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Brief Counsel

NZX guidance note on continuous disclosure

29 January 2015

Download:2015 PUB BC NZX guidance note on continuous disclosure - 29 Jan.pdf

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NZX’s updated guidance notes on continuous disclosure and trading halts and suspensions have now been published.

They provide an important steer on how the NZX interprets the relevant provisions in its own Listing Rules.  Contravention of continuous disclosure rules can give rise to civil liability for issuers and persons involved in a contravention, via the Financial Markets Conduct Act 2013.

Alignment with ASX guidance

Chapman Tripp was among the submitters in the consultation round last year to recommend alignment, where practicable, with the equivalent ASX guidance

We think this is important given the increasing number of companies that are dual-listed on both the NZX Main Board and the ASX as any differences between the regimes give rise to a compliance headache for those issuers. 

The NZX has responded to this suggestion to some extent – although the ASX guidance remains far more detailed (and, in our view, more helpful to issuers). 

Other key issues are identified below.

The reasonable person test – this is fundamental to deciding what is “material information”.  NZX has adopted the formulation used by ASX, where a “reasonable person” is a person who commonly invests in securities, "and holds such securities for a period of time, based on their view of the inherent value of the securities.”  The intention is to exclude traders whose investments are based on short term fluctuations in price and market dynamics, rather than the underlying fundamentals, as the effect of including such investors would be to reduce the level of price movements that might be regarded as material. 

We assume NZX's motivation is the same although it has not explained its rationale in the guidance.  An explanation would have been helpful as this represents somewhat of a grey area, given that the exclusion of these types of traders is not contemplated by the statutory definition from which the rules are drawn.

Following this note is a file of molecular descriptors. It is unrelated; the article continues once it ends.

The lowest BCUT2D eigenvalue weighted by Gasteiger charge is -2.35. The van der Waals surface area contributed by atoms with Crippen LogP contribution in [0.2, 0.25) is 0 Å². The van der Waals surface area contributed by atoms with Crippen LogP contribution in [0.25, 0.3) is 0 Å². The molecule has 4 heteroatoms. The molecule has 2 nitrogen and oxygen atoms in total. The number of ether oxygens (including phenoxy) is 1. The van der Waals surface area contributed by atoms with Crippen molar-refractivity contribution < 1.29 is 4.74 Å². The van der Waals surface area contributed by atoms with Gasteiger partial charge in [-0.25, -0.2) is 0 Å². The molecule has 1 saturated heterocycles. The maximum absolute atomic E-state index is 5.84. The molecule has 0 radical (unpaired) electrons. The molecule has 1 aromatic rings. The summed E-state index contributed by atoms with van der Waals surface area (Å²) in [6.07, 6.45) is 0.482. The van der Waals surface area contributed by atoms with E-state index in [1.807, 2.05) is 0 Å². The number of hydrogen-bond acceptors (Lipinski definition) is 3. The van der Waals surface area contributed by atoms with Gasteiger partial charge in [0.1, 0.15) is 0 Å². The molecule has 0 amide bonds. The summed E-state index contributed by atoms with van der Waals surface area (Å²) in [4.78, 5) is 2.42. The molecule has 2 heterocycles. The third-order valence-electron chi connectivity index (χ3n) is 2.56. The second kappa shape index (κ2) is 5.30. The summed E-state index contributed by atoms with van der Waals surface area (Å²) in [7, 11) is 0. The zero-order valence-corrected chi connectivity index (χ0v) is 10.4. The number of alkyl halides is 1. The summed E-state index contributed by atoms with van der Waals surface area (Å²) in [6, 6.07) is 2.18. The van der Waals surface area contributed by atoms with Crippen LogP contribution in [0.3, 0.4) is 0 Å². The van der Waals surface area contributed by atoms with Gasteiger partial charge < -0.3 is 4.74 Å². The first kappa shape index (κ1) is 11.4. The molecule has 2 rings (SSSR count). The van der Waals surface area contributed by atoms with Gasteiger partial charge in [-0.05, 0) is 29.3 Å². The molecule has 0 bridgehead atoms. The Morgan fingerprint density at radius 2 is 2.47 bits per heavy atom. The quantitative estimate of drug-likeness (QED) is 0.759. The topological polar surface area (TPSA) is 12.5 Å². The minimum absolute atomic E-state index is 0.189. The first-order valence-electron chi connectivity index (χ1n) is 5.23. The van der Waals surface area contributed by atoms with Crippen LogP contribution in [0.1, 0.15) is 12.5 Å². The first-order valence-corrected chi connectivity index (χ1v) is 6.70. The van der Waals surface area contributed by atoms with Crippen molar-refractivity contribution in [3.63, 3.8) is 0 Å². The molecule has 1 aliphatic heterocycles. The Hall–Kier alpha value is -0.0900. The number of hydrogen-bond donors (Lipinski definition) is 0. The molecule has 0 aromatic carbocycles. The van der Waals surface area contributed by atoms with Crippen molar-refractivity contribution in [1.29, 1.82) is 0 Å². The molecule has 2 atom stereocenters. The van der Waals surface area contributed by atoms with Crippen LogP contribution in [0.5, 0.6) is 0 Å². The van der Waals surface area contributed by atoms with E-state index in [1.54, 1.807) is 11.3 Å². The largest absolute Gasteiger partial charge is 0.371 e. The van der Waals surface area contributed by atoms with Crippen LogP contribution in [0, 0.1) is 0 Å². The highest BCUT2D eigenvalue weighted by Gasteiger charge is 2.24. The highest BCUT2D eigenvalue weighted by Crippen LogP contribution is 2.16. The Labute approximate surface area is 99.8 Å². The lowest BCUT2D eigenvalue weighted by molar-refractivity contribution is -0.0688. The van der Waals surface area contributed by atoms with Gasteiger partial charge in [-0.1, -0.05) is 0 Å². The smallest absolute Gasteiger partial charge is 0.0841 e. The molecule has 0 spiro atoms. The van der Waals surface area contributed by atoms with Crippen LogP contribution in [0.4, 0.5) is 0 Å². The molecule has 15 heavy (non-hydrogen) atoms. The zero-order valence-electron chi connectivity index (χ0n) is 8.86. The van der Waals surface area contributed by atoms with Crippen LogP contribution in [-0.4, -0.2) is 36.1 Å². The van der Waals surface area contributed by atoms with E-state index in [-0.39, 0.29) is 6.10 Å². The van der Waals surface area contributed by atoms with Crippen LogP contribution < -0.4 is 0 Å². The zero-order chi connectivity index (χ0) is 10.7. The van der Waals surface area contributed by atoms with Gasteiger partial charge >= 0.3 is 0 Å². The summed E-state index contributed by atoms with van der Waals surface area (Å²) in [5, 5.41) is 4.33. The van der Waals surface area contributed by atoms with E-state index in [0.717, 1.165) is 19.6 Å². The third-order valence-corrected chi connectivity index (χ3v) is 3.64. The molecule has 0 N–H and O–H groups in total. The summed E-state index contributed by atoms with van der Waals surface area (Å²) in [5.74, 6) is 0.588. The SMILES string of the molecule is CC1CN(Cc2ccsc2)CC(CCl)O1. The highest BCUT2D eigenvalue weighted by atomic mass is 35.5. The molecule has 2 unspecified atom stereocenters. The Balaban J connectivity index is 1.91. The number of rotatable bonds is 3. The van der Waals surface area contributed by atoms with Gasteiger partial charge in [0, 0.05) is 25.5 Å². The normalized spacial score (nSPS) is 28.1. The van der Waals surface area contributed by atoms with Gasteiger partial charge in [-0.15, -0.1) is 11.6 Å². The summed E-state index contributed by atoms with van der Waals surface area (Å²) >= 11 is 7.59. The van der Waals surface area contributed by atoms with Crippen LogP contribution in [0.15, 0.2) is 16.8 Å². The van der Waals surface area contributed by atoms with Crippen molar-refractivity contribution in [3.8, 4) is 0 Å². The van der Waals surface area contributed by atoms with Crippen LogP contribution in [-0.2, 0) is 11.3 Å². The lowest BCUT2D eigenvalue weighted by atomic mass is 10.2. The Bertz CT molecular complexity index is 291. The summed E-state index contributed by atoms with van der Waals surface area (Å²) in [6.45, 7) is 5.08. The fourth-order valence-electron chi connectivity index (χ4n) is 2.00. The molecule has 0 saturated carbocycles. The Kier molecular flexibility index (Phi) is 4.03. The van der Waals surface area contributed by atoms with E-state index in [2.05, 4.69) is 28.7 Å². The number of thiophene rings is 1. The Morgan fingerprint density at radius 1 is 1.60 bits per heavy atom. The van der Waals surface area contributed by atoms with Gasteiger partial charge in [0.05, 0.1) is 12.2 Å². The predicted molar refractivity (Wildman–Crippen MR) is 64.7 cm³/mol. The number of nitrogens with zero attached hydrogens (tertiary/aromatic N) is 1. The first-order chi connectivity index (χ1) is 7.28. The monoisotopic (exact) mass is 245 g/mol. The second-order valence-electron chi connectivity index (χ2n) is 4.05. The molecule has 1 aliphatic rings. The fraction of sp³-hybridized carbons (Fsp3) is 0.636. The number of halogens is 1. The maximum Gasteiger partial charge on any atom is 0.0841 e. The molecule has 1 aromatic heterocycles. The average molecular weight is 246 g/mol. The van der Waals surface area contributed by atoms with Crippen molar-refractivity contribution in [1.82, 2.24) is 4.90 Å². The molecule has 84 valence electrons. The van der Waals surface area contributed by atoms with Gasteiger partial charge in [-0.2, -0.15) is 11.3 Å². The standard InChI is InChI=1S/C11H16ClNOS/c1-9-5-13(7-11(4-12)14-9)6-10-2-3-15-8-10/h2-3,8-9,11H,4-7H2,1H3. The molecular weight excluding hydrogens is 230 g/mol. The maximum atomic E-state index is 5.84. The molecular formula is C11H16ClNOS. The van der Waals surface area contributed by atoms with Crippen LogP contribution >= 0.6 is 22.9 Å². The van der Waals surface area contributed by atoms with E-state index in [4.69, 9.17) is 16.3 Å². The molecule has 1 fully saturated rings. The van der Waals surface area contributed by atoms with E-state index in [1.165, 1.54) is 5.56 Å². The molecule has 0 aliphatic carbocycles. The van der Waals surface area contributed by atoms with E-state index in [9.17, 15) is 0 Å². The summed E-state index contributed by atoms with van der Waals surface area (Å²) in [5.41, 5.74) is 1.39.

When material information must be provided - NZX has adopted our submission in rationalising potentially conflicting guidance as to when material information should be released.  It is now clear (as with ASX) that NZX considers the obligation to release “immediately” to mean “promptly and without delay”.  Where release to NZX’s MAP platform is not practicable at the time of public release, the issuer should provide the announcement to NZX as soon as reasonably practicable and before the next market open.

When price movements constitute a material effect -  NZX has adopted price movement “rules of thumb” to indicate what is considered a material effect (>10% will generally be treated as a material effect; <5% will generally not be treated as a material effect).  In response to submissions, it has now also provided additional guidance on factors which will be relevant – and which might adjust the rules of thumb in particular circumstances (such as market capitalisation and liquidity, price movements within the market generally, and the period of time between the release of information and the price movement).

Incomplete proposals or negotiations - some issuers have run into difficulties when seeking to manage their disclosure obligations via the scheduling of board meetings or signing legal agreements.  Again, more detailed guidance on this area has been provided by ASX. 

NZX has acknowledged the issues raised by Chapman Tripp.  Although in general a proposal or negotiation only requires disclosure when legally binding documentation is executed between the relevant parties, in some circumstances it can become complete and binding prior to that point. 

NZX has also sought to clarify a particular point of concern for listed property investors, who operate in an industry where market practice is to execute a preliminary option or conditional agreement to buy at an early stage.  It has done this by distinguishing between:

  • agreements entered into for the purpose of facilitating the negotiation of a transaction (which would generally not be expected to be disclosed unless material in their own right), and
  • agreements which give effect to a transaction (which generally should be disclosed).

From here

NZX has identified a range of matters for further consideration – either because further work is required (e.g. to align procedures on trading halts with the ASX model) or because they were out of scope (i.e. they would have required changes to the Listing Rules, rather than to the guidance).

We will continue to encourage NZX to provide more detailed practical commentary for issuers and to stay abreast of how market practice develops, where possible aligning itself with ASX’s approach.

Our thanks to Sarah Denton and Hilary Beattie for writing this Brief Counsel.

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